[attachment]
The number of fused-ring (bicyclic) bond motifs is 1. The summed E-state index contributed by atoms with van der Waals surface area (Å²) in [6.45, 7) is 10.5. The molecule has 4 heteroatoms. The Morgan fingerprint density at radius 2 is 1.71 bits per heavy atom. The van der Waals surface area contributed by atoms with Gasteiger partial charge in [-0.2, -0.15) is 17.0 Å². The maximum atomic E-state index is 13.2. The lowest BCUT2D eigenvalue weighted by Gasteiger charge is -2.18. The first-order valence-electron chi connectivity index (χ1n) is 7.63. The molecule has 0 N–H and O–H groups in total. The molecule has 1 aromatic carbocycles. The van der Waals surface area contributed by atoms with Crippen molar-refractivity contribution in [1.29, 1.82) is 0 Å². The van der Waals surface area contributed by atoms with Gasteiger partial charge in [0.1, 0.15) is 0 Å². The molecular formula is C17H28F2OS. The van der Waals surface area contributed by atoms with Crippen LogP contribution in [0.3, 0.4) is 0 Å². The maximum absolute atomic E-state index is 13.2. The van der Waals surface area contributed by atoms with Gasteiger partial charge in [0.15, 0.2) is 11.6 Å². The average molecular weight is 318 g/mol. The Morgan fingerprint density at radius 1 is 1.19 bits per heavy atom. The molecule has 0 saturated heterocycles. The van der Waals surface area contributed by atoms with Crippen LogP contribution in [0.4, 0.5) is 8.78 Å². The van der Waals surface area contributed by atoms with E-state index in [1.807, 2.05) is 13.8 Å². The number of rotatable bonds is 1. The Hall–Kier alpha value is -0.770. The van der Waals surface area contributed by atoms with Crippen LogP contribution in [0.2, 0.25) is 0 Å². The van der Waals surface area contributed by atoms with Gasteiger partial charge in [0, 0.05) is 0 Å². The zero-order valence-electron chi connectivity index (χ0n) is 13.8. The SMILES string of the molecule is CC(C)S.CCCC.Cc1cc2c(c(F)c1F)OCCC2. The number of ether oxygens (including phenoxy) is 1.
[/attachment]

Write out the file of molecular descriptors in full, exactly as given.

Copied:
The number of fused-ring (bicyclic) bond motifs is 1. The summed E-state index contributed by atoms with van der Waals surface area (Å²) in [6.45, 7) is 10.5. The molecule has 4 heteroatoms. The Morgan fingerprint density at radius 2 is 1.71 bits per heavy atom. The van der Waals surface area contributed by atoms with Gasteiger partial charge in [-0.2, -0.15) is 17.0 Å². The maximum atomic E-state index is 13.2. The lowest BCUT2D eigenvalue weighted by Gasteiger charge is -2.18. The first-order valence-electron chi connectivity index (χ1n) is 7.63. The molecule has 0 N–H and O–H groups in total. The molecule has 1 aromatic carbocycles. The van der Waals surface area contributed by atoms with Crippen molar-refractivity contribution in [1.29, 1.82) is 0 Å². The van der Waals surface area contributed by atoms with Gasteiger partial charge in [0.1, 0.15) is 0 Å². The molecular formula is C17H28F2OS. The van der Waals surface area contributed by atoms with Crippen LogP contribution in [0.3, 0.4) is 0 Å². The maximum absolute atomic E-state index is 13.2. The van der Waals surface area contributed by atoms with Gasteiger partial charge in [0.15, 0.2) is 11.6 Å². The average molecular weight is 318 g/mol. The Morgan fingerprint density at radius 1 is 1.19 bits per heavy atom. The molecule has 0 saturated heterocycles. The van der Waals surface area contributed by atoms with Crippen LogP contribution in [0.4, 0.5) is 8.78 Å². The van der Waals surface area contributed by atoms with E-state index in [1.807, 2.05) is 13.8 Å². The number of rotatable bonds is 1. The Hall–Kier alpha value is -0.770. The van der Waals surface area contributed by atoms with Crippen LogP contribution in [0.2, 0.25) is 0 Å². The van der Waals surface area contributed by atoms with Gasteiger partial charge in [0, 0.05) is 0 Å². The zero-order valence-electron chi connectivity index (χ0n) is 13.8. The SMILES string of the molecule is CC(C)S.CCCC.Cc1cc2c(c(F)c1F)OCCC2. The number of ether oxygens (including phenoxy) is 1.